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Home / Travel Health / Travellers' Diarrhoea

Travellers' Diarrhoea

Symptoms and causes of diarrhoea whilst travelling and available treatments

Travellers' diarrhoea is a very common illness that will affect between 20-60% of travellers around the world. The causes are mainly bacterial and most people get it because they drink contaminated water. In most cases the illness will not last for more than 5 days, but the symptoms – such as a high frequency of unformed bowel movements, abdominal cramps, nausea, vomiting, fever and bloating – can be unpleasant and will likely lead to dehydration.

What is diarrhoea?

Diarrhoea (or diarrhea) - is classed as loose stools that pass through your system quickly, most often caused by a bowel infection called gastroenteritis. Depending on the cause of your condition, you may find the symptoms last for a short time, or they're connected to a long-term condition such as irritable bowel syndrome. For more information on this, you can read our 'What causes diarrhoea?' section below.

Once or twice can be extremely common, however more frequent stools cause discomfort that require additional assistance in the form of self-help techniques and antibiotics. Analytically speaking, it is characterised by a passing of watery stools more than three times a day for a period of at least three days, but it may vary for each individual.

If it is more often over a course of at least a few days, and you may find yourself rushing to the toilet, this is a severe case of diarrhoea that can be significantly improved with treatment.

What is travellers' diarrhoea?

Travellers' diarrhoea is mostly experienced by travellers during the first couple of days of arriving in a foreign destination, but can still occur after you've returned from holiday. Poor hygienic conditions could be the cause and travellers who aren't hardened to the bacteria in their new environment tend to develop symptoms as a result. Most people develop diarrhoea in a foreign country through contaminated food or water.

In what parts of the world am I most at risk?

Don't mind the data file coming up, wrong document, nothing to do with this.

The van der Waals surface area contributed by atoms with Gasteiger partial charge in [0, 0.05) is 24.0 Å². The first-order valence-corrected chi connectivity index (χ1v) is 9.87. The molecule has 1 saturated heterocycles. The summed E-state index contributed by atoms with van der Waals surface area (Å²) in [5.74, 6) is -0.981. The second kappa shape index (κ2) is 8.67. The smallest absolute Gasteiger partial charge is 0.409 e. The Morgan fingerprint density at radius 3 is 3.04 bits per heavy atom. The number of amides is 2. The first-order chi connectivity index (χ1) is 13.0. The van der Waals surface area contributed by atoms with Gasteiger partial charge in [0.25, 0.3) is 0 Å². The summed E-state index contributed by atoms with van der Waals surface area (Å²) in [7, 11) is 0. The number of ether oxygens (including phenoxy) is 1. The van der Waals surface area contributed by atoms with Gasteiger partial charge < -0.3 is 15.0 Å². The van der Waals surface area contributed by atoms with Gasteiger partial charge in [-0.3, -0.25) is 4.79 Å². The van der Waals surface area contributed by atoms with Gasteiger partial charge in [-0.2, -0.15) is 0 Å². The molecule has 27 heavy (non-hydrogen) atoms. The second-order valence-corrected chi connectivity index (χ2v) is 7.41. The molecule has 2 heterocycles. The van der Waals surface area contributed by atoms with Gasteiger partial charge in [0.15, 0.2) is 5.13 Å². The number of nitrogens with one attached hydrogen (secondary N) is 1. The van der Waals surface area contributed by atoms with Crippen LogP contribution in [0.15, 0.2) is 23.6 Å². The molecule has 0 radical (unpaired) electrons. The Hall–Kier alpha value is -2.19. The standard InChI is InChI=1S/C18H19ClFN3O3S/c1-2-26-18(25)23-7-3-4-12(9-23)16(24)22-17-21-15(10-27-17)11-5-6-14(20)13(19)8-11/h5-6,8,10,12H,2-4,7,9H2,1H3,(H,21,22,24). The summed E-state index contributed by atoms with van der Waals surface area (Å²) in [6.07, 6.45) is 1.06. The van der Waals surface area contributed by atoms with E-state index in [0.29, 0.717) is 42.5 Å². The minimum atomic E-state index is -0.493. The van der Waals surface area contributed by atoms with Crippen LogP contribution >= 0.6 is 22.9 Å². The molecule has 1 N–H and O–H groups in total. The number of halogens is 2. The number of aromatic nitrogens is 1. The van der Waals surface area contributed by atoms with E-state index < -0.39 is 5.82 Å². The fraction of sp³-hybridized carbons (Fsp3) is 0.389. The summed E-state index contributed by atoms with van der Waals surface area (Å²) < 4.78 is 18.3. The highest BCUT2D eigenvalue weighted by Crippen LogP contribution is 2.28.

The risk of developing travellers' diarrhoea is higher in some countries than others, which can be down to poor hygiene conditions in the particular country you're visiting or poor sewerage services. For example, if you're familiar with travelling, you will know not to drink the tap water in certain countries. Areas where you are at the highest risk of catching travellers' diarrhoea are:


Although the threat isn't as pronounced, there is also a slight risk if you are travelling to Eastern Europe, Russia, Southern Africa and some parts of the Caribbean.

What causes diarrhoea?

Both adults and children are affected by the same bowel infection medically known as gastroenteritis, and this is the main cause of diarrhoea the vast percentage of the time. The cause of a bowel infection can be broken down into 3 categories:

  • Bacteria – Often spread through contaminated food
  • Virus – Referred to as the norovirus or rotavirus
  • Parasite – Often spread through contaminated water

The most common cause of gastroenteritis is bacterial. The parasite associated with diarrhoea is known as the giardiasis, and you may experience other symptoms detailed under the 'symptoms of diarrhoea'. In terms of the virus strain of diarrhoea, it is more likely to be the norovirus. This is the most common and is also referred to as the "winter vomiting bug". Like the parasitic versions of diarrhoea, you may get other symptoms that are detailed below.

Other causes of diarrhoea include:

  • Irritable Bowel Syndrome (IBS)
  • Food or drink allergy
  • Mood changes (anxiety or stress)
  • New medication*
  • Certain conditions

These causes can be classed into short-term and long-term diarrhoea. For example, short-term is more likely to be a virus form of diarrhoea and connected to gastroenteritis, whilst long-term could be a condition such as IBS or something more serious.[1]

Short-term diarrhoea

Diarrhoea are a couple of days is very common and often linked to a bowel infection. This could be either bacterial, parasitic or viral infection. The most common bacterial diarrhoea infection is linked to E. coli, salmonella and campylobacter. All of these are most commonly classed food poisoning.

Any mood changes or food allergies can also trigger a bout of diarrhoea, and you may find alcohol – or certain alcoholic drinks – can disrupt your tummy.

Long-term diarrhoea

Some conditions can cause diarrhoea and these are more often long-term causes. For most, it will be irritable bowel syndrome (IBS) that means your stomach is much more sensitive to certain foods and drinks, or for women, your menstrual cycle can trigger this. Inflammatory bowel disease, coeliac disease, chronic pancreatitis, diverticular disease and bowel cancer can all cause diarrhoea making it important to see your doctor if you are suffering from frequent, severe and long bouts of diarrhoea.

*Medication such as antibiotics, statins, laxatives, non-steroidal anti-inflammatory drugs (NSAIDs) and selective serotonin reuptake inhibitors (SSRIs) can all cause diarrhoea – laxatives more deliberately so – which will be detailed under the side effects in the patient leaflet. For most, this is usually a temporary effect.

What are the causes of travellers' diarrhoea?

For travellers' diarrhoea, the majority of people contract the condition due to poor hygiene conditions, especially those they aren't used to. More than 80% of cases occur as a result of bacteria, while the rest are either due to a virus or a parasite. The Escherichia coli (e-coli) bacteria is the cause of illness in roughly 4 out of 10 cases, and is mostly found in undercooked beef or unpasteurised milk and faecal matter.

  • bacteria Bacteria
  • virus Virus
  • parasite Parasite
  • bowel syndrome Irritable Bowel Syndrome (IBS)